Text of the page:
By Robert Cohen Executive Director Text Only

Jack and the Phytate Beanstalk

Jack and the Phytate Beanstalk


Jack sold the family cow. He should have been awarded the
Nobel Prize. He next planted a bean, climbed up the stalk,
killed a dangerous Goliath, and then came back to earth with
a goose who laid golden eggs.

Today we find many people attempting to warn Jack not to
plant that magic bean. Their advice: Don't climb the
beanstalk! It's dangerous up there in the clouds.

As more and more soymilk is consumed, replacing America's
love affair with cow's milk, more and more soy detractors
appear, cursing the miracle bean that will one day destroy
the dairy industry.

Nations consuming the largest amounts of soy enjoy the
lowest rates of the big five: cancer, heart disease,
osteoporosis, asthma, and diabetes. Nations consuming the
greatest amounts of milk and dairy products, conversely,
have the highest rates of those five horrible diseases.

Soy detractors are turning over rocks, looking for something
creepy, crawly, and slimey to blame on soy products.

Their latest claim is that soymilk contains phytates. Oh,
perish the thought, phytates? Quick, induce vomiting. Call
Poison Control. Where's my stomach pump?

Even some vegetarians are knocking phytates. Beware of
soymilk, they warn. It's got phytates. Aaaaaagh.

In order to fully understand the horrible dangers presented
by phytates, I began a scientific investigation of the
issues. That led me to purchase a book containing the very
latest in phytate information, appropriately named Food
Phytates (edited by Rukma Reddy and Shridhar Sathe, CRC
Press, ISBN # 1-56676-867-5). I purchased my copy from Chips
Books: 979-263-5683.

I've learned quite a bit about phytates, and while I do not
claim to be America's phytate expert, I now recognize that
phytates may be the 21st century's miracle cure-all.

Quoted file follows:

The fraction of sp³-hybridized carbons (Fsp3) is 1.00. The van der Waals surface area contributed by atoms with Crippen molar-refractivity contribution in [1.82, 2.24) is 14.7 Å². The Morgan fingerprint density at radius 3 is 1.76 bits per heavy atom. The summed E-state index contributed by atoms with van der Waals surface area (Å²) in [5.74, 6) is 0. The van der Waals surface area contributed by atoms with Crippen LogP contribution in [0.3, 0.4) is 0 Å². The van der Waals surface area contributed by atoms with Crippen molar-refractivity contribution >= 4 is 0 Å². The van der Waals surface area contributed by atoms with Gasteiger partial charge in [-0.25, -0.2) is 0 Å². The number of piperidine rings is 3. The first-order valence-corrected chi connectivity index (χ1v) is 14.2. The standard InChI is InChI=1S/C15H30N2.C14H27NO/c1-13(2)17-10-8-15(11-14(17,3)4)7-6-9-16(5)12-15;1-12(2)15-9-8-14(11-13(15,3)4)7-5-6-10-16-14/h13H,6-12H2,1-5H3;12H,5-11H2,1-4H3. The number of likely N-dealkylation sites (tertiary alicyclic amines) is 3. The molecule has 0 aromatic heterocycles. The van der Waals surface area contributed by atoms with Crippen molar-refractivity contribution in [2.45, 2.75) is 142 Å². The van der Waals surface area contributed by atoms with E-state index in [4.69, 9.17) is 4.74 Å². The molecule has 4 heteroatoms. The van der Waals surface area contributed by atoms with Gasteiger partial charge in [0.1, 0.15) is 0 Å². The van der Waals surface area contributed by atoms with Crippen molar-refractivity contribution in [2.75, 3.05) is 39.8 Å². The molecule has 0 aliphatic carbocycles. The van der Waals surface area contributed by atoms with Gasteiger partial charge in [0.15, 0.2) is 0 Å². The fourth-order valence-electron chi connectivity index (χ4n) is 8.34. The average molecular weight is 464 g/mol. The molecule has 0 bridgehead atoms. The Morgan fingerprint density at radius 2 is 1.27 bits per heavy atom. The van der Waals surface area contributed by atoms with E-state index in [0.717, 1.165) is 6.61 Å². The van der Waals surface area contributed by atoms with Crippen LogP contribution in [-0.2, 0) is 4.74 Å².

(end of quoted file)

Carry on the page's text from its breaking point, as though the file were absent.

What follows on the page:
Critics of soymilk claim that phytates inhibit calcium
absorption, and should be avoided. Pages 30-34 of Food
Phytates contain charts revealing phytate contents in
various foods.

Since soymilk is the bone of contention, I chose its phytate
content to serve as a baseline for comparison to other
foods.

The percentage of phytates in soymilk is listed as 0.11%.

I've selected twelve other commonly eaten foods for
comparisons. Durham wheat, brown rice, corn, oats, white
rice, whole wheat bread, corn chips, peanuts, kidney beans,
cashews, almonds, and America's "Breakfast of Champions,"
Wheaties.

Let's use common logic here. If any of these foods contain
more phytates than soymilk, they should not be eaten,
according to soy/phytate detractors, right?

Well, each food listed contains greater amounts of phytates
than soymilk. Here are the factors:

Durham wheat contains 8 times more phytates than soymilk
(0.88%).

Brown rice contains more than 8 times the amount of phytates
as does soymilk (0.89%).

Corn contains nearly 7 times more phytates than soymilk
(0.75%).

Oats contain nearly 4 times as many phytates as does soymilk
(0.42).

White rice contains double the amount of phytates as does
soymilk (0.23%).

Whole wheat bread contains almost 4 times more phytates than
soymilk (0.43%).

Corn chips contain double the amount of phytates when
compared to soymilk (0.24%).

Peanuts contain almost 10 times more phytates than soymilk
(1.05%).

Kidney beans contain 8 times more phytates than soymilk
(0.89%).

Cashews contain almost 6 times as many phytates as soymilk
(0.63%).

Almonds contain 12 times more phytates than soymilk (1.35%).

Wheaties, contain nearly fourteen times more phytates than
soymilk (1.52%).

Now, let's get to the point of this. In their introduction
and summary of the scientific substantiation to follow, the
authors of Food Phytates write:

"Recent investigations have focused on the beneficial effect
of food phytates, based upon their strong mineral-chelating
property...The beneficial effects include lowering of serum
cholesterol and triglycerides and protection against certain
diseases such as cardiovascular diseases, renal stone
formation, and certain types of cancers."

Jack's beanstalk may produce the miracle beans to cure
mankind of illness. These beans contain plant stearols and
protease inhibitors, lignans, saponins, and phytates. The
goose laying golden eggs is the soybean. Plant your dietary
foundation today by making soy a major part of your diet.

If you do not already have a SoyToy, call 888-NOT-MILK (668-
6455) or visit the SoyToy website:

http://www.SoyToy.com

Make soymilk for just 4 cents per quart. Convert soy beans
into soups and burgers for your family. Stretch your food
budget while improving your health. Sell the cow as Jack
did.


Robert Cohen, author of:   MILK A-Z
(201-871-5871)
Executive Director (notmilkman@notmilk.com)
Dairy Education Board
http://www.notmilk.com


Do you know of a friend or family member with one or more of these milk-related problems? Do them a huge favor and forward the URL or this entire file to them.

Do you know of someone who should read these newsletters? If so, have them send an empty Email to notmilk-subscribe@yahoogroups.com and they will receive it (automatically)!